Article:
By Renfrey Clarke
MOSCOW — The administration of Moscow Mayor Gavriil Popov has continued its attacks on human rights, banning an opposition demonstration planned for March 17.
The city government has also reportedly ordered the prosecutor's office to investigate the conduct of foreign nationals among the opposition forces, with a view to bringing deportation proceedings.
The call for the March 17 demonstration was issued by a coalition of organisations, mostly fragments of the now-outlawed Communist Party, which seek the reconvening of the Congress of People's Deputies of the USSR. In the view of these organisations, the congress represents the only legitimate authority in Russia.
The ban on the March 17 gathering follows the action of the city government in mobilising 12,000 police on February 23 to prevent an opposition demonstration from being held on the Manezh Square in central Moscow. The square has been the site of numerous demonstrations in recent years by both supporters and opponents of the present Russian rulers.
Although organisers of the February 23 action urged calm and restraint, clashes erupted after riot police began kicking a 16-year-old demonstrator who climbed with a flag onto the top of a police bus. Organisers of the demonstration reported that 65 demonstrators were injured, including 17 who required hospital treatment. Moscow militia authorities reported injuries, consisting largely of bruised hands and dislocated fingers, to 21 police. Two police were hospitalised.
The banning of the March 17 demonstration adds to suspicions, voiced by Moscow City Soviet president Nikolai Gonchar and others, that Mayor Popov and his associates engineered the February 23 confrontation in an attempt to gain increased powers and help thwart the rise of a strong opposition movement.
It is now known that the huge turnout of police was ordered even though the city government had advice that the February 23 demonstration was likely to be small. It has also been established that leading figures in the city government were closely supervising the actions of police on February 23. Barely a stone's throw from where police were beating demonstrators on Tverskaya Street, an "anti-demonstration headquarters" was operating in the office of Vice-Mayor
Yuri Luzhkov. According to the liberal daily Nezavisimaya Gazeta, the actions of law enforcement bodies were coordinated from this point.
It cannot be said that Muscovites have reacted with outrage to the attacks on civil liberties. The main preoccupation in this city is with finding enough food to survive on, and more than a few people react with unconcealed delight to the thought of former Communist Party members being kicked and clubbed.
Nevertheless, the city government's actions have been denounced by a broad range of political and social groups. At least among the more thoughtful sectors of the intelligentsia, there is an understanding that the slender democratic opening which has existed for the past few years is under threat.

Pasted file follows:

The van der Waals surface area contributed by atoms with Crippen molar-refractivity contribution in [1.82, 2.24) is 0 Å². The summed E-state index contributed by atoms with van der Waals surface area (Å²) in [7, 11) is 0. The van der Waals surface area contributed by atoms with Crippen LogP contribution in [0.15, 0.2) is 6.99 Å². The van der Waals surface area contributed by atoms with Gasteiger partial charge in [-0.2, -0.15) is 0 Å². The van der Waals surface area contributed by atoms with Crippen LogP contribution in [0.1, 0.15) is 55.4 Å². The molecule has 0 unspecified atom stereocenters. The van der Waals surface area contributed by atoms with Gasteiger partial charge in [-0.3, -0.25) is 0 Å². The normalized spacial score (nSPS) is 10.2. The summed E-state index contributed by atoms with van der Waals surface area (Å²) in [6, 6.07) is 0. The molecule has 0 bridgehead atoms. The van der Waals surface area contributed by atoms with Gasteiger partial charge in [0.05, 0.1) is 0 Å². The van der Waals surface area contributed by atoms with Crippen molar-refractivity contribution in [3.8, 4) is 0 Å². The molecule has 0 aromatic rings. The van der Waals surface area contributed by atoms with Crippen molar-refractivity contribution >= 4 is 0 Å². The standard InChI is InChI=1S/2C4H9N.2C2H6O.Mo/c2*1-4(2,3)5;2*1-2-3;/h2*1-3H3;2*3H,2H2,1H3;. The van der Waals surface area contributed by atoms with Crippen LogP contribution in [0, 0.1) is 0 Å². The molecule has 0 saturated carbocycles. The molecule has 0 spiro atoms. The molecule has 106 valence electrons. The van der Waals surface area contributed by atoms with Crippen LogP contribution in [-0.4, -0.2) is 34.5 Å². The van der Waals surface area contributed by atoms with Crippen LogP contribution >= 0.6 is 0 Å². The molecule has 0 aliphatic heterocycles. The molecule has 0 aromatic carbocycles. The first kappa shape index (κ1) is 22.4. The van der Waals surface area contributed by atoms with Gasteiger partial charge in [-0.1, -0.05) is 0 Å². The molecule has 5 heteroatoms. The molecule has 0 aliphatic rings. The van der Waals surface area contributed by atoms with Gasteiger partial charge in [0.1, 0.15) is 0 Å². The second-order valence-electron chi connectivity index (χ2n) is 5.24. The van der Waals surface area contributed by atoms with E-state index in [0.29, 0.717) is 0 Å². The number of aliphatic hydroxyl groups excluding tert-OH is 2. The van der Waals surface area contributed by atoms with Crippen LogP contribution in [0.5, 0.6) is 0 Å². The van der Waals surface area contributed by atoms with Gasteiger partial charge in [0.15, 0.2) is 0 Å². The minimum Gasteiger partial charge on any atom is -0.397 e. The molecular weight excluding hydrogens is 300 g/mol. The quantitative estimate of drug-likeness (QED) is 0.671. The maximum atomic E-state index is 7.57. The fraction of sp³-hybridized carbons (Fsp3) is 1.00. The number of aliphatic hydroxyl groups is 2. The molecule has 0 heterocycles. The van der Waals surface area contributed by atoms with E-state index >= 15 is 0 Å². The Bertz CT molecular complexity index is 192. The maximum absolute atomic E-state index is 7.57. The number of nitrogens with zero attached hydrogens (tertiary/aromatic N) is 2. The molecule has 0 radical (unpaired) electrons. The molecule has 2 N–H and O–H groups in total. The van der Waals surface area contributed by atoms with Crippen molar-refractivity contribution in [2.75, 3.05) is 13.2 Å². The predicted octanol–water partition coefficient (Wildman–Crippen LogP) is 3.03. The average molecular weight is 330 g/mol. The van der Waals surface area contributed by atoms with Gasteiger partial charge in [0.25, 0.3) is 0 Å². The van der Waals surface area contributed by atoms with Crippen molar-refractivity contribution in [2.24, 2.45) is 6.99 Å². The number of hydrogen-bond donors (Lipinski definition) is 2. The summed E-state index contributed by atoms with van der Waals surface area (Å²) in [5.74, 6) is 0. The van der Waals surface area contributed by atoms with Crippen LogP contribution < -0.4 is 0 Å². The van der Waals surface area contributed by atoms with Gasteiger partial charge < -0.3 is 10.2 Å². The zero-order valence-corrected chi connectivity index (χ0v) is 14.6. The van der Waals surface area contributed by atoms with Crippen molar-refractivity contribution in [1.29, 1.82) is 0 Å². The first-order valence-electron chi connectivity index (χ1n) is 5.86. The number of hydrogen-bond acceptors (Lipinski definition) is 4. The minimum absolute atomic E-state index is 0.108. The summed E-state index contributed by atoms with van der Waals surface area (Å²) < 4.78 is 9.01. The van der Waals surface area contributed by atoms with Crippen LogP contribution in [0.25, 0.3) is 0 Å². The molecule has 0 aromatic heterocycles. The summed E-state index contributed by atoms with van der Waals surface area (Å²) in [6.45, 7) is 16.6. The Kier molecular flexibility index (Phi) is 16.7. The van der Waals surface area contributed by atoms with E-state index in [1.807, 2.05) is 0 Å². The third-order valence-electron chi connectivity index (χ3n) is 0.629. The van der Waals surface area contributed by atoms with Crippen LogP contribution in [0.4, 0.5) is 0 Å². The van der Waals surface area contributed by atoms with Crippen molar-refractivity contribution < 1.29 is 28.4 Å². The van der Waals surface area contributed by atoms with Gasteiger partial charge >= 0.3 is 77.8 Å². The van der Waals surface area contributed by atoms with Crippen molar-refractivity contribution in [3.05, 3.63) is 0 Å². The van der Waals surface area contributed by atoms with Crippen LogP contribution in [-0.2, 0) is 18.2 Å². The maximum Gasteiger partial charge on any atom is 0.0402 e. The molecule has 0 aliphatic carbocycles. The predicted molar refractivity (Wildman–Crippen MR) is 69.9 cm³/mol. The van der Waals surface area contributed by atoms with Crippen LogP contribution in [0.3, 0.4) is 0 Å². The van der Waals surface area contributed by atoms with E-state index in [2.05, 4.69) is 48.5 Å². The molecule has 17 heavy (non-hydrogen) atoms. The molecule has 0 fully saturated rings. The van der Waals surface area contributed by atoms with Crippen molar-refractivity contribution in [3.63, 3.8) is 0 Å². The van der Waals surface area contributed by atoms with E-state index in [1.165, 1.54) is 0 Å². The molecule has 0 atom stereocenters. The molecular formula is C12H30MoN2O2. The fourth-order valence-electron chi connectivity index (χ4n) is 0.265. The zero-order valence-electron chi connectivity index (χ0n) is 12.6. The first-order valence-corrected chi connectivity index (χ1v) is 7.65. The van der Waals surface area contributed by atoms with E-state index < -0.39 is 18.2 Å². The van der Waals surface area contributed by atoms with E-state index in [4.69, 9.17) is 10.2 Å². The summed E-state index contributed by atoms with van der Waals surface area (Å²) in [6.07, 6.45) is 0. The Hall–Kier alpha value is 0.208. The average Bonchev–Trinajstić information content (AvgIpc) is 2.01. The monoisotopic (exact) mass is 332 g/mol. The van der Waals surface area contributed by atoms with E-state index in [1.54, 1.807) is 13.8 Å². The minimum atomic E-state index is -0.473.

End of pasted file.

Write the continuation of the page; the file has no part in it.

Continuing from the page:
As well as being condemned by various heirs to the mantle of the Communist Party, the city authorities' response to the February 23 demonstration has drawn fire from the the Moscow Federation of Trade Unions, the Socialist Party of Workers and the Party of Labour.
Individuals who have attacked the Popov administration for its actions include Viktor Kuzin of the group Democratic Union. As an organiser of anti-Communist meetings in 1988, Kuzin was beaten and jailed. Another notable critic of the city government has been Moscow prosecutor Gennady Ponomarev. Following up on earlier statements, Ponomarev on March 5 argued that the decision to ban the March 17 meeting "could not be considered either reasonable or legal".
Perhaps the most telling response has come from the Moscow Soviet's Subcommittee on the Rights of Citizens. The subcommittee accused Popov and Luzhkov of "reviving the practice of conducting dialogue with slanders, provocations and violence", and called on police and soldiers not to take part in such actions.
At a press conference on February 26, members of the subcommittee said they would seek to bring criminal charges against the mayor, vice-mayor and police chief for acting outside their authority. The Moscow Soviet had voted to permit the February 23 demonstration, and many deputies have argued that Popov's action in suppressing the gathering was therefore illegal.
However, the chances of such a prosecution going ahead appear slim. Under a decree of Russian President Boris Yeltsin, the elected deputies to the Moscow Soviet have been stripped of virtually all their powers.
According to Nezavisimaya Gazeta, representatives of the
city government who attended the February 26 press conference declared openly that they filed documents of the Subcommittee on the Rights of Citizens in the rubbish bin.